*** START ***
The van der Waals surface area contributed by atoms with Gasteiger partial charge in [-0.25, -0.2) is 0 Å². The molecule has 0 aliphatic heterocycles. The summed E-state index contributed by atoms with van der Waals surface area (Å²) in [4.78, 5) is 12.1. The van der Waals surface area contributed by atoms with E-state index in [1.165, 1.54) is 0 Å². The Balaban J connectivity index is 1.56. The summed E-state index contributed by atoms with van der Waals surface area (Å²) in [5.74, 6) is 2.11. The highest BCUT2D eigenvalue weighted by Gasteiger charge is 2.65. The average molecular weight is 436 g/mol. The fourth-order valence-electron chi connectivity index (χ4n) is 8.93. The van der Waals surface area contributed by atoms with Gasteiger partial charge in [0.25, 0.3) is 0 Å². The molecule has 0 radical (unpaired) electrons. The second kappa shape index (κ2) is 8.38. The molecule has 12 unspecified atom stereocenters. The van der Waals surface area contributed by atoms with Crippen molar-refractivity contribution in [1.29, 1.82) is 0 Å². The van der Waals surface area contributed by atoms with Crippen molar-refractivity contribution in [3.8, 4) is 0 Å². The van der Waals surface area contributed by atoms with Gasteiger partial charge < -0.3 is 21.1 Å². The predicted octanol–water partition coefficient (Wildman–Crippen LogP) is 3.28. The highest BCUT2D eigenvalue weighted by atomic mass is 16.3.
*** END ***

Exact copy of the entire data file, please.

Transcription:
The van der Waals surface area contributed by atoms with Gasteiger partial charge in [-0.25, -0.2) is 0 Å². The molecule has 0 aliphatic heterocycles. The summed E-state index contributed by atoms with van der Waals surface area (Å²) in [4.78, 5) is 12.1. The van der Waals surface area contributed by atoms with E-state index in [1.165, 1.54) is 0 Å². The Balaban J connectivity index is 1.56. The summed E-state index contributed by atoms with van der Waals surface area (Å²) in [5.74, 6) is 2.11. The highest BCUT2D eigenvalue weighted by Gasteiger charge is 2.65. The average molecular weight is 436 g/mol. The fourth-order valence-electron chi connectivity index (χ4n) is 8.93. The van der Waals surface area contributed by atoms with Gasteiger partial charge in [0.25, 0.3) is 0 Å². The molecule has 0 radical (unpaired) electrons. The second kappa shape index (κ2) is 8.38. The molecule has 12 unspecified atom stereocenters. The van der Waals surface area contributed by atoms with Crippen molar-refractivity contribution in [1.29, 1.82) is 0 Å². The van der Waals surface area contributed by atoms with Crippen molar-refractivity contribution in [3.8, 4) is 0 Å². The van der Waals surface area contributed by atoms with Gasteiger partial charge < -0.3 is 21.1 Å². The predicted octanol–water partition coefficient (Wildman–Crippen LogP) is 3.28. The highest BCUT2D eigenvalue weighted by atomic mass is 16.3.